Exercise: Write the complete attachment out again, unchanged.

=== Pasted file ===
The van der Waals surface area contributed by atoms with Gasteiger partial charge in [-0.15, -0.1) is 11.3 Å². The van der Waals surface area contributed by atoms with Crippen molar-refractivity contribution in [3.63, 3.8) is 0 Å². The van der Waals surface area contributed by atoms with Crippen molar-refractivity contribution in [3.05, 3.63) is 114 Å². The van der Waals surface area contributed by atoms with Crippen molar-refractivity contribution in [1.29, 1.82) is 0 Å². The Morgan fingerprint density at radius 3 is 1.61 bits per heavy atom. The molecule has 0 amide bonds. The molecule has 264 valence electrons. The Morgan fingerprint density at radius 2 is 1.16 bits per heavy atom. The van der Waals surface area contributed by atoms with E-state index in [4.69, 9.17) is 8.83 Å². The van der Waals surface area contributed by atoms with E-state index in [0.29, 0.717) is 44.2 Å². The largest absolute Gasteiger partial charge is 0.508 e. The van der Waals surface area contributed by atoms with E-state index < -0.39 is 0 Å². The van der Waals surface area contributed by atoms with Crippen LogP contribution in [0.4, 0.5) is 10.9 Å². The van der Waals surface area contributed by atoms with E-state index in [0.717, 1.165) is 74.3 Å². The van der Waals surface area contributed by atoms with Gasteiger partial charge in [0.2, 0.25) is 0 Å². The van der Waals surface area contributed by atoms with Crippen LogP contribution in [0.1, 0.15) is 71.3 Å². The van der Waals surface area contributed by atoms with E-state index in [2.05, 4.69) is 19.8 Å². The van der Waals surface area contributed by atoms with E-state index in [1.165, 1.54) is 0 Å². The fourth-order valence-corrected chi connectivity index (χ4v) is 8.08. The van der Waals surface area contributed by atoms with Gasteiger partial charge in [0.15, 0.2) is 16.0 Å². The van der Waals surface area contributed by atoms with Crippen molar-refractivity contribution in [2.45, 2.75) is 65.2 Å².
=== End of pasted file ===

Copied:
The van der Waals surface area contributed by atoms with Gasteiger partial charge in [-0.15, -0.1) is 11.3 Å². The van der Waals surface area contributed by atoms with Crippen molar-refractivity contribution in [3.63, 3.8) is 0 Å². The van der Waals surface area contributed by atoms with Crippen molar-refractivity contribution in [3.05, 3.63) is 114 Å². The van der Waals surface area contributed by atoms with Crippen molar-refractivity contribution in [1.29, 1.82) is 0 Å². The Morgan fingerprint density at radius 3 is 1.61 bits per heavy atom. The molecule has 0 amide bonds. The molecule has 264 valence electrons. The Morgan fingerprint density at radius 2 is 1.16 bits per heavy atom. The van der Waals surface area contributed by atoms with E-state index in [4.69, 9.17) is 8.83 Å². The van der Waals surface area contributed by atoms with E-state index in [0.29, 0.717) is 44.2 Å². The largest absolute Gasteiger partial charge is 0.508 e. The van der Waals surface area contributed by atoms with E-state index < -0.39 is 0 Å². The van der Waals surface area contributed by atoms with Crippen LogP contribution in [0.4, 0.5) is 10.9 Å². The van der Waals surface area contributed by atoms with E-state index in [0.717, 1.165) is 74.3 Å². The van der Waals surface area contributed by atoms with Gasteiger partial charge in [0.2, 0.25) is 0 Å². The van der Waals surface area contributed by atoms with Crippen LogP contribution in [0.1, 0.15) is 71.3 Å². The van der Waals surface area contributed by atoms with E-state index in [2.05, 4.69) is 19.8 Å². The van der Waals surface area contributed by atoms with E-state index in [1.165, 1.54) is 0 Å². The fourth-order valence-corrected chi connectivity index (χ4v) is 8.08. The van der Waals surface area contributed by atoms with Gasteiger partial charge in [0.15, 0.2) is 16.0 Å². The van der Waals surface area contributed by atoms with Crippen molar-refractivity contribution in [2.45, 2.75) is 65.2 Å².